In part two of this series we’re going to discuss adding firewall rules to the router.  Everyone knows that adding ingress (or incoming) firewall rules is important to securing your network.  However, the same can be said for adding egress rules for traffic leaving your network.  For instance, aside from an email server, no client should ever send traffic to the Internet via TCP port 25.  If you see traffic like this, it could mean that you have an infected computer within your network.  Egress firewall rules, along with logging of those rules, will help track down problems before it gets out of hand.

First lets up the ingress rules to protect the router from incoming traffic we do not want.

    iptables -A INPUT -m state –state INVALID -j DROP

    iptables -A INPUT -m state –state RELATED,ESTABLISHED -j ACCEPT

    iptables -A INPUT -s -p icmp -j ACCEPT

    iptables -A INPUT -i lo -j ACCEPT

    iptables -A INPUT -s -p tcp -m state –state NEW -m tcp –dport 22 -j ACCEPT

    iptables -A INPUT -i eth0 -j LOG –log-prefix ” *** IPTABLES DENY IN *** “

    iptables -A INPUT -j REJECT

The first rule allows us to configure the stateful firewall.  Any connections that are already established on the server is allowed through, new connections will not be allowed by this line.  The second rule allows for internal clients to ping their default gateway.  Third rule is VERY IMPORTANT as it allows server traffic to be allowed on the loopback interface.  Most Linux communication including X and service daemons use the loopback for internal communication.  If you do not allow this rule then you could kill everything.  The fourth line allows internal traffic to connect through SSH for remote administration.  We can further restrict SSH by only allowing SSH keys, or if you have a monitor hooked up to the router you could skip this rule altogether.  And the last rule blocks all other incoming traffic to the router.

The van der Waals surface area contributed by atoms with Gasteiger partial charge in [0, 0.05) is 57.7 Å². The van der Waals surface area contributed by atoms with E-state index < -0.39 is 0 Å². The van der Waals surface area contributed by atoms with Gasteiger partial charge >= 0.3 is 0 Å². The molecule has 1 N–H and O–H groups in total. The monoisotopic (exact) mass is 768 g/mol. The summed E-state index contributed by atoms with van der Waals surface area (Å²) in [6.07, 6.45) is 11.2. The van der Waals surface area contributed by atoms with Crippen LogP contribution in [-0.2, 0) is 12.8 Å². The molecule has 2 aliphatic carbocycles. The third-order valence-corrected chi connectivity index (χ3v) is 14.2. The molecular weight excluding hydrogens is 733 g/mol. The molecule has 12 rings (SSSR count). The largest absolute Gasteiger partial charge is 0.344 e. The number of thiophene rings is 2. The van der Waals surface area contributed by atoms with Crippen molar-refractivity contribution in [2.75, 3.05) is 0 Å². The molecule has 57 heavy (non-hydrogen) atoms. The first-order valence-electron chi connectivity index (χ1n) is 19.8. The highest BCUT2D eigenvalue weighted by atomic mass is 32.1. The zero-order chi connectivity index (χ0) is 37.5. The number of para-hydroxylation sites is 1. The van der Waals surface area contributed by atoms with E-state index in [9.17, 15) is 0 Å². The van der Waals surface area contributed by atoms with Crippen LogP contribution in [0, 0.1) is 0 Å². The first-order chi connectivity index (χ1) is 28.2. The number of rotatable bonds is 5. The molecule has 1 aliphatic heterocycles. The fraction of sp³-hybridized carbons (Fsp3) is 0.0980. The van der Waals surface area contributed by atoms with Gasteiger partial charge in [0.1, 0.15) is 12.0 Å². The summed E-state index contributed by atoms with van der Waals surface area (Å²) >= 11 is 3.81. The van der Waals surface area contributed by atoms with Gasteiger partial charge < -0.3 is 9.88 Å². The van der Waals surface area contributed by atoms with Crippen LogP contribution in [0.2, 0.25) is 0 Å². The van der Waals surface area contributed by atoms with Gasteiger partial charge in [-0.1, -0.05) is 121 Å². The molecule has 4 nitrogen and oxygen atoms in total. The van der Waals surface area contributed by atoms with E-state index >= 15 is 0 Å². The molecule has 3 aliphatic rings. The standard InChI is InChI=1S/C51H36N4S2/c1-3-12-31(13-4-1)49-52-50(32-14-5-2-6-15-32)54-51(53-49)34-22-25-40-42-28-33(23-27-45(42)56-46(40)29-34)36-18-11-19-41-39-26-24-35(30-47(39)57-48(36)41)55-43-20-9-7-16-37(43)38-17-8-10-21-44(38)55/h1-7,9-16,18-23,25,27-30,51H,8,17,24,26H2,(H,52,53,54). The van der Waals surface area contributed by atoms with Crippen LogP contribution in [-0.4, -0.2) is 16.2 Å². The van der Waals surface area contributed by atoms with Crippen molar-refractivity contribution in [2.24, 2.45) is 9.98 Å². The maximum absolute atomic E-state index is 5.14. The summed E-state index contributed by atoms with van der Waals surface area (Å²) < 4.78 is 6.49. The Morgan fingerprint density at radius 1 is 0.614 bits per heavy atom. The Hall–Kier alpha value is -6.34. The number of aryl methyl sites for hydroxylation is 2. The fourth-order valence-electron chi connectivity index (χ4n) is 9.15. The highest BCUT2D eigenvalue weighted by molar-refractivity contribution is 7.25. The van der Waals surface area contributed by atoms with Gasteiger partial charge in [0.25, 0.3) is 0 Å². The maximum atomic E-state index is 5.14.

Now lets setup the egress rules on the router.  To do this, we will use the forward table in iptables.  This is used to forward traffic from one interface to another.

    iptables -A FORWARD -m state –state INVALID -j DROP

    iptables -A FORWARD -m conntrack –ctstate RELATED,ESTABLISHED -j ACCEPT

    iptables -A FORWARD -i eth1 -p tcp -m tcp –dport 22 -j ACCEPT

    iptables -A FORWARD -i eth1 -p tcp -m tcp –dport 80 -j ACCEPT

    iptables -A FORWARD -i eth1 -p tcp -m tcp –dport 443 -j ACCEPT

    iptables -A FORWARD -i eth1 -p tcp -m tcp –dport 465 -j ACCEPT

    iptables -A FORWARD -i eth1 -p tcp -m tcp –dport 587 -j ACCEPT